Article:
Zimbabwe's biggest tourist attraction, Victoria Falls, is roaring again, but it will be a while before anyone can enjoy the thunderous sound of water splashing down its 107m gorge.
At over 1 700m wide, Victoria Falls - which lies on the border of Zimbabwe and Zambia - is the largest waterfall in the world. Its spray can rise to a height of over 400m and can be seen from a distance of 50km when its at peak. But recently, reports were circulating that the waterfall was running dry.
This was after its water levels had slowed to a relative trickle as drought ravaged the southern African region.
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Now, the Zambezi River's water levels have risen again - significantly above the long-term average, and the highest in 20 years, according to the Zambezi River Authority (ZRA).
April 1, 2020
But while the whole 1 737m-wide gorge is now covered with water, no one will get to enjoy the spectacle, as Zimbabwe is under total lockdown and travel restrictions that were introduced to combat the spread of the Covid-19 pandemic.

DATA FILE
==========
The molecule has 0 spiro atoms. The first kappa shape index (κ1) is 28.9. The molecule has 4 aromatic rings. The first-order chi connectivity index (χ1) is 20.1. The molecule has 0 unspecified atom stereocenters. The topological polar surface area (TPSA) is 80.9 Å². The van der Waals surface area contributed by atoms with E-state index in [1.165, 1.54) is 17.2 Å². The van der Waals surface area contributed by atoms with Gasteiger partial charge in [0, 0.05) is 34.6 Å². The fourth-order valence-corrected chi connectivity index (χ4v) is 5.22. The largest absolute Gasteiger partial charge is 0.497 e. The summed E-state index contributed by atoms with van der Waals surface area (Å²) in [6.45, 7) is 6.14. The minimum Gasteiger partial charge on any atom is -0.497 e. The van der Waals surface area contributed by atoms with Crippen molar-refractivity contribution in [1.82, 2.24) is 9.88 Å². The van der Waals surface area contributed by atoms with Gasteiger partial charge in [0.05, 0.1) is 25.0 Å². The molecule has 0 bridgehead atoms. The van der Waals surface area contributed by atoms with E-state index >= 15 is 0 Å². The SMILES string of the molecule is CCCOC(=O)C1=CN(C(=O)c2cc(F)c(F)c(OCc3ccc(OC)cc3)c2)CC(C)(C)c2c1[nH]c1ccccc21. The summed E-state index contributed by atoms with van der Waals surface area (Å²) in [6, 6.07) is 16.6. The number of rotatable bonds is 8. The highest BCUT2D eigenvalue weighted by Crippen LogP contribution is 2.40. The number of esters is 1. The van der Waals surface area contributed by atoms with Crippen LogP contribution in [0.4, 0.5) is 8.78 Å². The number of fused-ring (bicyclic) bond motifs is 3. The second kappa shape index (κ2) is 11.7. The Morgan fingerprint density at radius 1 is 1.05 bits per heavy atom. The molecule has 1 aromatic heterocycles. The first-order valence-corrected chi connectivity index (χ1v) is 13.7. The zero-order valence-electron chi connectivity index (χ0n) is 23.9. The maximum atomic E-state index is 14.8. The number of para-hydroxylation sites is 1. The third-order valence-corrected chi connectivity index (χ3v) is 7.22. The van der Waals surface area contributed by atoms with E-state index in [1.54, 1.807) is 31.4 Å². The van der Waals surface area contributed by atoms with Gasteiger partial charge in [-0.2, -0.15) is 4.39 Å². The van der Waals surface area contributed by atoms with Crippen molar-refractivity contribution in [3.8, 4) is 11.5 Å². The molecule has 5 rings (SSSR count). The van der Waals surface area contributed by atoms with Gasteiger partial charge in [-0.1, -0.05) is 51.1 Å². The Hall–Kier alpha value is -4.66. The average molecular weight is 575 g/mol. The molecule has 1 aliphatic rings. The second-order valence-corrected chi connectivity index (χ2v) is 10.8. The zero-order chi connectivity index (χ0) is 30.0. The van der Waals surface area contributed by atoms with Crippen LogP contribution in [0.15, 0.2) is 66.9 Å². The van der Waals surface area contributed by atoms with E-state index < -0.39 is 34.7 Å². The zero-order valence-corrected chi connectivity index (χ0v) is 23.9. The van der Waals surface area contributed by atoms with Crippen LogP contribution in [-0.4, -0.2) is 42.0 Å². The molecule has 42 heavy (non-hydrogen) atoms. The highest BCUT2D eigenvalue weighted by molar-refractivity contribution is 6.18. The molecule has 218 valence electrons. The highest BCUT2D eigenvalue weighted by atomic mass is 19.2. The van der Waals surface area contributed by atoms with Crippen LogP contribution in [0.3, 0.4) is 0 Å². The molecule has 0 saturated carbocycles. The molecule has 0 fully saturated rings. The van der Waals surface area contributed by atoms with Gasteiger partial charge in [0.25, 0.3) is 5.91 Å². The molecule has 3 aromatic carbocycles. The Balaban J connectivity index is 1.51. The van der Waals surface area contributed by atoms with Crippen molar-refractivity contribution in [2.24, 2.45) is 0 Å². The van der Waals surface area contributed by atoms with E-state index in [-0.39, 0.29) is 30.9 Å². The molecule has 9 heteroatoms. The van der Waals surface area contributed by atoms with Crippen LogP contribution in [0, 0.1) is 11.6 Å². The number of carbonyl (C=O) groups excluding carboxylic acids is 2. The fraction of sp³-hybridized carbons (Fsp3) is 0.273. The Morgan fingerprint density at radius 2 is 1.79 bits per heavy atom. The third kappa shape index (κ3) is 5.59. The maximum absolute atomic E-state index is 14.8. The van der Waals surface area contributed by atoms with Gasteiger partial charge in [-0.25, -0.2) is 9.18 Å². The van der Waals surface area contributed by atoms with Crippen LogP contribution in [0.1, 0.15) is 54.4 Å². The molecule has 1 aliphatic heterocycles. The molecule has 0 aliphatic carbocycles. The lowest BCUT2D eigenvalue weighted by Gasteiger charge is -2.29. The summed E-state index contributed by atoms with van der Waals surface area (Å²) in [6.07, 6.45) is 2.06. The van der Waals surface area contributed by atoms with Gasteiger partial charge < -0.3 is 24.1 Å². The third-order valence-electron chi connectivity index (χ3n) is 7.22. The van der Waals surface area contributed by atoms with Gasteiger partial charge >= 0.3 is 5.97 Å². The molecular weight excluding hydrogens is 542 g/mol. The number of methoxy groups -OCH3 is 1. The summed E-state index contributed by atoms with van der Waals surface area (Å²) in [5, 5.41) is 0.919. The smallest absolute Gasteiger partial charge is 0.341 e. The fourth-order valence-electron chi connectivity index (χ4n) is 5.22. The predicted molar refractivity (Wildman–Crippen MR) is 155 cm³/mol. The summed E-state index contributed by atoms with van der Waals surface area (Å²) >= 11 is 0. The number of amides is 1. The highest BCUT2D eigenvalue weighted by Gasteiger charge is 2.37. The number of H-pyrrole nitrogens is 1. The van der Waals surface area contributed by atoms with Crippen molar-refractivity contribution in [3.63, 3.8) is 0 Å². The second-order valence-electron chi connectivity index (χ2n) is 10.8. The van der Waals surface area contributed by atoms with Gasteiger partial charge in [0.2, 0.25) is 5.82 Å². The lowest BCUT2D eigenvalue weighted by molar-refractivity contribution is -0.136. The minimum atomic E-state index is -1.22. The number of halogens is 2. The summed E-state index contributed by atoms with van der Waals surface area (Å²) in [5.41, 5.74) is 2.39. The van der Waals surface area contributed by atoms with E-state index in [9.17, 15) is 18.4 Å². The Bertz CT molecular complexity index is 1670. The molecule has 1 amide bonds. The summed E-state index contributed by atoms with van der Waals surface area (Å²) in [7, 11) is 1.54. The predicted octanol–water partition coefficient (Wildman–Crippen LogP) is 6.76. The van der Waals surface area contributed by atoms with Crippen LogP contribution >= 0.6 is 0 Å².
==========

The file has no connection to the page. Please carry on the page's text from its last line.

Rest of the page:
After videos of the roaring waters started circulating on social media, a senior official in President Emmerson Mnangagwa's government was quick to warn that no one was allowed into the world heritage site.
"The Victoria Falls gates have been closed in line with #LockdownZim. The locals who were visiting were also observed not to be maintaining #SocialDistancing," tweeted secretary for Information and Publicity Nick Mangwana.
The same measures have also been taken from the Zambian side, with National Heritage and Conservation Commission Regional Director Oliver Kandyata giving a directive on Wednesday that the Victoria Falls should be closed indefinitely with immediate effect.
In a letter addressed to the Livingstone Tourism Association (LTA), Kandyata said the decision to close the site had been "necessitated by the issue of the Covid-19 so that the public strictly adheres to the Ministry of Health guidelines with regards to the control of the disease".